A chance to be a contender
From Henry Cooper to Mike Tyson, boxing has always been seen as a route out of poverty.
But now young people could benefit without throwing a punch, as Frank Warren, boxing fixer for world champions, is funding sixth-form scholarships to an exclusive private school.
One pupil a year chosen by a panel at Haileybury school in Hertford, will be awarded a Frank Warren sports scholarship or a Susan Warren arts scholarship, named after his wife.
Mr Warren, who is masterminding Olympic silver medallist Amir Khan's expected transition to professional boxing, said: "You could see from the election coverage, education is a problem. There are people who are unhappy with the system and it sometimes holds back kids who have something a little bit special."
He said other sports stars and businessmen should follow suit. "For someone like footballer Wayne Rooney, it would be half a week's wages," he said.
Two of Mr Warren's children are studying at Haileybury and a third finished there three years ago.
His own education was cut short when he left Highbury Grove school, in Islington, north London, where Sir Rhodes Boyson was headmaster, at the age of 15.
"I regret not having taken advantage of my education, not going to university," said the man who once wished he had pursued his interest in art instead of boxing.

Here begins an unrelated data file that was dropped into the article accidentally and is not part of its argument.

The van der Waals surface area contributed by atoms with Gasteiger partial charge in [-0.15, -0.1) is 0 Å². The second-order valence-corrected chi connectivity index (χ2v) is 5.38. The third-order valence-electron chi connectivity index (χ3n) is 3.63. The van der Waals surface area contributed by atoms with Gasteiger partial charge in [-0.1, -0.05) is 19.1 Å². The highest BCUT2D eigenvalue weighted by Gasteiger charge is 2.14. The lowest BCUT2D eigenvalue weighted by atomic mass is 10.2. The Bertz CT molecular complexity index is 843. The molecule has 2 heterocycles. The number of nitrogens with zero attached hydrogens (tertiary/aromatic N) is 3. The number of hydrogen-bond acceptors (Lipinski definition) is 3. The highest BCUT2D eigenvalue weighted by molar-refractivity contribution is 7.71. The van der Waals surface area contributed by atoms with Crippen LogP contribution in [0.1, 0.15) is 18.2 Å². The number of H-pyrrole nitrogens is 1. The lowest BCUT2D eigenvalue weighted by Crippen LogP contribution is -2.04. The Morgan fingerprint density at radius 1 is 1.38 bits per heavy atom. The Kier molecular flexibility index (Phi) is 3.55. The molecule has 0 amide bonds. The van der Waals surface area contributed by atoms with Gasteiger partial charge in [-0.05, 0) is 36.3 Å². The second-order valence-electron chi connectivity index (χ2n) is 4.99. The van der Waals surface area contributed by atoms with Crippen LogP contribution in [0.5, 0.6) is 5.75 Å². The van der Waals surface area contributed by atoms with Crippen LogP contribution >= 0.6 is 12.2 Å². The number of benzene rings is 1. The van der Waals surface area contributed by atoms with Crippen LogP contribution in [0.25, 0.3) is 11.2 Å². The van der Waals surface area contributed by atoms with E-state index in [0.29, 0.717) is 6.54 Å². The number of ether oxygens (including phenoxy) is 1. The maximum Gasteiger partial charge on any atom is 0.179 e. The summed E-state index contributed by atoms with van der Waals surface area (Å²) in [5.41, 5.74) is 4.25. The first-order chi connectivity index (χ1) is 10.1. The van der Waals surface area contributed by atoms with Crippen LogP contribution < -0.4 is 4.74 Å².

"There are kids who maybe aren't getting that chance in life. This could make all the difference." Education was a better escape from poverty than boxing, he said.
The first sports scholar, Ben Thomas, is now nearing the end of his first year. The 16-year-old, who stands 6ft 6in, plays in the second row for elite rugby team Saracens.
Stewart Westley, the master of Haileybury, said Ben's talent and commitment had already made a big difference to the school's rugby team. He said:
"It's not part of our vision to seek to be elitist. We want to provide a quality education, and we would like to make it available to as many people as possible."
Mr Warren was shot by a masked hitman in 1989 and his financial backers abandoned him, leaving him with debts of pound;14 million. His climb back to the top was overshadowed by a prosecution for VAT fraud in 2000, but he was acquitted and awarded costs. In court, Mr Warren said he could not even remember his bank-card PIN. Similarly, he said he does not remember how much the scholarships will cost him. The school's brochure says its boarding fees are pound;19,950 a year.
For more information on the scholarships, contact the registrar Lizzie Jordan, on 01992 463353